Culture is everlasting, the essence living on inside me. I may be Western-influenced, but I’ll never lose my Chinese accent, not even as the few words I know trip out of my mouth. I may not know how to write Shūfa, but that won’t stop the need to act when I hear of Asian hate crimes. Culture means foreverness, in the way that my parents have passed down recipes for Jītāng and books filled with ZhōngguóShénhuà to me. It may be half-Canadian-half-Asian culture, but it’s an infinite and integral part of me.

SHORT ESSAY CONTEST WINNERS

Prompt: Write about an experience you've had related to your own or another culture, and how it has impacted you

(click on each piece title to read it)

***ties are in no particular order, simply the order in which we received those submissions

GRAND PRIZE:

HIGH SCHOOL AWARDS:

Second Prize (tie):

Third Prize (tie):

Honorable Mentions:

MIDDLE SCHOOL AWARDS:

First Prize (tie):

Second Prize (tie):

Third Prize:

Honorable Mention:

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Dr. Margaret Baker

(Ann Arbor, MI)

Margaret Baker is a private writing tutor and college essay consultant from her home in Ann Arbor, Michigan. She graduated from Princeton with a degree in Comparative Literature, received an M.A. from Harvard in East Asian Languages and Civilizations at Harvard, then a Ph.D. in Chinese Literature at the University of Michigan. Privileged to teach English in China for several years, she has also written one children's book with award-winning illustrator Mark Ludy (When I Was a Girl I Dreamed), and is the proud parent, with her husband David, of five children, who now range from 14-22. She loves reading (especially classic children's books), swimming, walking, and playing from the American Songbook on the piano.

Mr. John Fitzsimmons

(Concord, MA)

John Fitzsimmons is a poet, folksinger and teacher who works at the Fenn School in Concord, Massachusetts. He graduated from UMass with an English degree and a minor in Chinese. He also attended the Beijing Teachers College. He is the author of three books of poetry and two books of essays. He has released three CD’s of music and is a noted performer on the New England music circuit. John is married to Denise Fitzsimmons and have raised their seven children in Maynard, Massachusetts.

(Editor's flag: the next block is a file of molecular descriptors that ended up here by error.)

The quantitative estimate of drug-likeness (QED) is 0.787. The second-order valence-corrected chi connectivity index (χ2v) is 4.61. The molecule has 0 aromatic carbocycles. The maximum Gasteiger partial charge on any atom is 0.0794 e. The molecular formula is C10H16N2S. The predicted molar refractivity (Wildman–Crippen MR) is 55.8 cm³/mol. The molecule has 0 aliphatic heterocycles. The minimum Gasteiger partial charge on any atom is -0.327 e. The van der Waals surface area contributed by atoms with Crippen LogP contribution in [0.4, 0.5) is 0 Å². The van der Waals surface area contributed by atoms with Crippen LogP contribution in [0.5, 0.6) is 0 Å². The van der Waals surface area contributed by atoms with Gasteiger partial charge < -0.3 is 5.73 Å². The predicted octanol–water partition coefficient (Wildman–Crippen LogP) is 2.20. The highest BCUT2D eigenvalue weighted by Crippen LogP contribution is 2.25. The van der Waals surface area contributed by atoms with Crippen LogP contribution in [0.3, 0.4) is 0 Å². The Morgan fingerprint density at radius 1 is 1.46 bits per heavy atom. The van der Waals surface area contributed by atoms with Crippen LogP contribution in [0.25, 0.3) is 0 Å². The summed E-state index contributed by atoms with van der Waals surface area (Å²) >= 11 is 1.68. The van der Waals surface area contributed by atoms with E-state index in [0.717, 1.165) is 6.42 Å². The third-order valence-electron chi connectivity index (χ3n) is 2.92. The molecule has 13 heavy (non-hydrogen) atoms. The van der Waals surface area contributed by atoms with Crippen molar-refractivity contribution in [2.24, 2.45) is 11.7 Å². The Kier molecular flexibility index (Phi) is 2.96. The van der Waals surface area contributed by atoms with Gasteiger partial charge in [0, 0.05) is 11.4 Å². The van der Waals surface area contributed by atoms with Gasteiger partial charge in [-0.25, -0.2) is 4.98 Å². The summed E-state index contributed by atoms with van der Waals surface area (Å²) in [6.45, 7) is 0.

Mr. Kena Gilmour

(Pomfret, CT)

Kena Gilmour is a humanities teacher and learning specialist at Pomfret School in Pomfret, Connecticut. He attended The Kent School and recently graduated from Hamilton College, where he majored in Government and minored in Women's and Gender Studies. As his Pomfret School introduction says, "Kena is passionate about both English and History, and analyzing the experiences of marginalized and minoritized groups through these lenses. He also cares deeply about DEI (Diversity, Equity, and Inclusion) work, and how these practices can be brought into positions of leadership and athletics."

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Dr. Amanda Mathieson

(Pittsburgh, PA)

Dr. Amanda Mathieson, who currently serves as an elementary principal in the North Allegheny School District, is a former reading specialist, learning support and elementary teacher. Her work in diversity, equity, and inclusion as the former chairperson of the North Allegheny School District Diversity Committee has expanded to serving as a Pennsylvania Area Diversity Council (PADC) Advisory Board member in addition to serving on the Education Committee for the National Diversity Council. Dr. Mathieson has recently worked with students and parents on initiatives through the Anti-Defamation League's "No Place for Hate" ® program, presenting opportunities for students to actively engage in culturally conscious learning opportunities and providing staff with training in culturally responsive instructional practices. Together with her husband, Glenn Mathieson, Dr. Mathieson is the proud parent of two adult daughters: one residing in Manchester, England, and the other in Savannah, Georgia.

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Mrs. Yujun Pian

(New York City, NY)

Yujun Pian is a senior data and information management professional working in an international organization. She has travelled and worked in different capacities in China, South-east Asia, the Middle East, Africa, Europe and America, leading and assisting missions of strategic planning and operationalize information and data to support peace building, humanitarian assistance, human rights, legal investigation, sustainable development and decision-making. Ms. Pian is a seasoned professional in multi-culture environment, has deep understanding of the importance of respect to diversity and culture identity, and has been managing teams with members coming from different countries representing a wide variety of cultural background.

Sharing culturally diverse stories to educate, inspire, and empower others.